The King held court at Gillette Ridge Golf Club in late June.
We're talking about The King, as in Arnold Palmer, the man who lent his expertise to the design and building of Gillette Ridge, which is being hailed as one of the best new layouts in the Northeast.
As is his custom, Palmer, winner of 58 PGA Tour events and seven Majors, flew himself into the Bloomfield area in his personal jet (a Citation 10). Arnie has logged more than 700 hours in the air as a pilot. Even at the age of 75, there's no slowing this guy down! Palmer arrived at the course in late morning, much to the delight of the media and invited guests.
After the obligatory photo ops, Arnie conducted an informative and entertaining clinic where he showed he could still hit the ball with remarkable purity and distance. He and longtime friend Bob Kay of West Hartford, chatted with one another during the demonstration. Kay and Palmer became fast buddies when Arnie was serving in the U.S. Coast Guard in New London during the 1950's and have remained close ever since.
“I have heard about 1,000 tips on how to play golf better,” said Palmer to the crowd. “The one thing I stress to you more than anything is stretching before you play. I stretch a half hour every day the morning, and it allows me to continue playing at my age.”
Following the demonstration those of us in attendance followed Arnie around nine holes at Gillette, which he had never played. Despite his age Palmer played from the tips and acquitted himself nicely on the challenging layout.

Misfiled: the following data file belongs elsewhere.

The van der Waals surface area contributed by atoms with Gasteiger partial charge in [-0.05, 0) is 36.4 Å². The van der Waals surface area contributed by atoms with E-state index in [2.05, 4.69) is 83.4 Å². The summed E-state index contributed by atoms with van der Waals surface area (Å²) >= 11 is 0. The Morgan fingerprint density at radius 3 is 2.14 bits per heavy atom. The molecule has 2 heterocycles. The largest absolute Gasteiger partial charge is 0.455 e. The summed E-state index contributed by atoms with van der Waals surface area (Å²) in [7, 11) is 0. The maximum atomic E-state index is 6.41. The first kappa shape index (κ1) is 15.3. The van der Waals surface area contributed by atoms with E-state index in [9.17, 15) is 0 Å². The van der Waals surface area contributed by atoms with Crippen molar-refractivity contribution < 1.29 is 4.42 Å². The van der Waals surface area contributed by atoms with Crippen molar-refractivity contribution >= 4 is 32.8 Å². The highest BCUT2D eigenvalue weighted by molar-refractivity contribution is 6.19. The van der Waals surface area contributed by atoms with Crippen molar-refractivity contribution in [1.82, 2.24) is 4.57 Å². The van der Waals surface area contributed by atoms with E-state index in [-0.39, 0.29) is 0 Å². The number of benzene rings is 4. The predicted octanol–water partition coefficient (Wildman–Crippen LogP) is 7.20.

Perhaps the most amusing moment came when Arnie approached the point where his tee shot landed on Number 16, a treacherous par-four that calls for a second shot over a wetlands to an elevated green guarded by bunkers. "Oh, my," Arnie said as he pondered his second shot. We know Arnie, we have felt the same way. But the King stepped up and hit a five-wood that found the small putting surface.
As we followed Arnie around the course, I had a chance to speak with him and ask a few questions.
"One of the things I’m most pleased about is the efforts to grow the game among people who wouldn’t have had an opportunity to play in the past," he said. "Programs like the First Tee have been tremendous is getting kids involved in the game and reaching out to all aspects of society."
Arnie also said he feels the game at the professional level is as good as it has ever been.
"We have some great personalities in the game with Tiger, Ernie and Phil and that brings attention." But he declined to say that the PGA Tour is any deeper than when he played. "We had some really good players back then," he said with a smile.
Arnie pointed to the growth in the PGA Tour over the last few decades.
"When I started out we were getting $1,200 for first place and only 15 places paid out. At Bay Hill (his annual tournament) we had a $100,000 purse 28 years ago and now its up to $5 million. I’m pleased to see what has happened to the game and to think that I may have had something to do with it."
And on the state of the game: "Some people say we are in a bit of a lull right now, but it won’t last. We're still building a lot of courses and the rest of the world is catching on fast to the game. We built our first golf course in China and the country now has some 300 courses with more on the way."
Arnie was pleased with the final design of Gillette Ridge, which hosted a Futures Tour event this summer and is scheduled to hold a number of top regional tournaments in the near future.
"I've got some great memories of Hartford (he won the Insurance City Open twice) and I've made some wonderful friends, like Bob Kay, here. It's rewarding to have the opportunity to come in and help design a golf course like this that will be enjoyed by so many people and is a real championship course."